One of the more frustrating things in trying to figure out how to deal with some common diseases is that the research and the advice that is given out is often conflicting. There are lots of reasons why it is difficult to get recommendations that are likely to work and easy to do, and it doesn’t reduce the frustration that some things just do not work well on every farm.
Lameness due to digital dermatitis (DD) is an ongoing challenge on most dairy farms. Farmers are always looking for ways to treat cows that already have it and to find better ways to keep cows from getting lame in the first place. Treatment is an individual cow issue but prevention involves the entire herd. Every freestall barn, not tie-stall barn, should have a footbath. Prevention usually relies on the use of footbaths and any discussion of footbaths brings up a bunch of questions: What to put in it, where to put it, how often should it be used, when should it be changed, can the footbath solution have any risks for people or the environment?
Faculty at the veterinary school in Calgary recently published a report on what research trials show us about managing DD. They focused on evidence that footbaths were effective for treatment of prevention. They also looked to see whether different ways of using footbaths made a difference in how well they worked. As part of this report, the researchers looked at how research trials were designed and carried out. Not all research trials are well designed and, even if they are well designed, they may not be completed as intended. It is also possible that the researchers may not have reported the trial clearly enough for people reading it to understand what to do. All these would influence the amount of confidence you’d have in trial results.
Of course, this type of analysis is only possible when there are enough research studies that can be compared. With a disease like DD, there have been many trials published. The team from Calgary looked at studies that had been published up until March of last year.
The researchers from Calgary concluded that there was little evidence to conclude that the footbaths studied can prevent DD. There was evidence that copper sulfate at 5 % or higher was effective as a treatment. What is most surprising is the lack of research evidence for the benefits of using foot baths.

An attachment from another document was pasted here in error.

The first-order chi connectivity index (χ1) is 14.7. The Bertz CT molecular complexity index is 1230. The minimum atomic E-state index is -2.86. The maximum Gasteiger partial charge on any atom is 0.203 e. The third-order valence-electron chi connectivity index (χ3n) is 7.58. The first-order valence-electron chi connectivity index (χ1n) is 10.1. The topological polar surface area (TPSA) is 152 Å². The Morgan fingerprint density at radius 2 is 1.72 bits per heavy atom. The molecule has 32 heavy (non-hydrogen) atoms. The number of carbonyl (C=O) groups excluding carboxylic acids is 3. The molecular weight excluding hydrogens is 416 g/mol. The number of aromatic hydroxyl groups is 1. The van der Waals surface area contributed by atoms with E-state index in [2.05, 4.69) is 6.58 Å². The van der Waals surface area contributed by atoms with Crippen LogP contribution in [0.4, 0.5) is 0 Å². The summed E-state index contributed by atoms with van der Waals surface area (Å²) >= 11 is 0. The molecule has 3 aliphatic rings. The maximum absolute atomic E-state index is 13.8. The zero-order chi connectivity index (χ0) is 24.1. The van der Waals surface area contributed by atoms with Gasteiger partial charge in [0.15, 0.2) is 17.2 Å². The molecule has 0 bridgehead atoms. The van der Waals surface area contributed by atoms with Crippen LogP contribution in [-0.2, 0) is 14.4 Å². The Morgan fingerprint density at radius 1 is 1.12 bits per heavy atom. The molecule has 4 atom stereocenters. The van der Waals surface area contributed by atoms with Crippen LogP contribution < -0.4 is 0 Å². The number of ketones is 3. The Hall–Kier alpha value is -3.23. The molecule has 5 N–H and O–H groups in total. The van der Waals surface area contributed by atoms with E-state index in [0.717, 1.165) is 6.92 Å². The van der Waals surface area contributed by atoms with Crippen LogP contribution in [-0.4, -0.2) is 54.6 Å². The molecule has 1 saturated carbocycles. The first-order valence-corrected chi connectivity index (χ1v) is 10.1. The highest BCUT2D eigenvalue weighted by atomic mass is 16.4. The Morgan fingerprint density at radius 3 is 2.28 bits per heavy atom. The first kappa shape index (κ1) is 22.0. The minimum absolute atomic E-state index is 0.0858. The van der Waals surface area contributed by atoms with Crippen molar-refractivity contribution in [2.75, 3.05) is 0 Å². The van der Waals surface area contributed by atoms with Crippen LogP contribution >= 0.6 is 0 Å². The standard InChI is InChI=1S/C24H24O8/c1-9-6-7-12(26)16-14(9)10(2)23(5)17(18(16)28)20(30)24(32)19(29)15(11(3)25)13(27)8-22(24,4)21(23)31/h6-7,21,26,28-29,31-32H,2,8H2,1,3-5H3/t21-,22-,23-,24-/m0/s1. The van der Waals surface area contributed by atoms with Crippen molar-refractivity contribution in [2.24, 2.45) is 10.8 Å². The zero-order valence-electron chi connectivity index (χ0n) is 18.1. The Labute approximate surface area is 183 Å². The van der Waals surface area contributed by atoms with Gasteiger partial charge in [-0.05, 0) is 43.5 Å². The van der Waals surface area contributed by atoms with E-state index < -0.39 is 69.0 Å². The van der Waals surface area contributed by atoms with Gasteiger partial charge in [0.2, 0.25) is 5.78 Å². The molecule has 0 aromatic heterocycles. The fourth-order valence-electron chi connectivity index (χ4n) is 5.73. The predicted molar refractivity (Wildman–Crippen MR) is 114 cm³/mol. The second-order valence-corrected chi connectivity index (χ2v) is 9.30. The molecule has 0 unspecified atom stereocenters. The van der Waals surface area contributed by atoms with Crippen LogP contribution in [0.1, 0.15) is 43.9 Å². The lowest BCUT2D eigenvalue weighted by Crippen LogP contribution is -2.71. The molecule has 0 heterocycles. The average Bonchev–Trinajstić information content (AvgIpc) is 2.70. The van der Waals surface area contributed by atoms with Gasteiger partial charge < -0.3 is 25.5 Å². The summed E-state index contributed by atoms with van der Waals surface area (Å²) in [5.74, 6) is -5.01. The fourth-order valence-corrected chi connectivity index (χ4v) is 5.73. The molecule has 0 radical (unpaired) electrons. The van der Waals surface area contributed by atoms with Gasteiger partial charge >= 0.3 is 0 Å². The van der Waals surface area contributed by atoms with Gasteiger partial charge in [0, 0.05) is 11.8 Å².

In trying to explain why the research trials didn’t show a benefit from using footbaths, the researchers dug deeper into how footbaths had been used. They pointed out that the current recommendations are that footbaths should be at least 3 m (10 ft.) long, about 0.6 m (2 ft.) wide and 0.28 m (11 in) deep. Only one of the research trials used a footbath that long. The other trials either used a shorter footbath or didn’t report the size of the footbath. That could be why the trials didn’t show a benefit.
Another important reason why it could be difficult to show a benefit from footbaths is because the bath solution was not changed often enough. The current recommendation is to change solutions (and clean the footbath) after a maximum of 300 cows. Generally, the published research trials changed solutions at least within that recommendation but two trials did not report how many cows went through the footbath. Knowing how many cows go through the footbath is important in figuring out if the results of a research trial might work on actual farms too. If the trial ran unrealistically too few cows through the footbath, the footbath might work in the trial but not be effective on working dairy farms.
So, after looking at the research, veterinarians and dairy farmers are left still with lots of questions about how well footbaths work.
Dr. Robert Tremblay is a veterinarian for Boehringer-Ingelheim and lives near Guelph.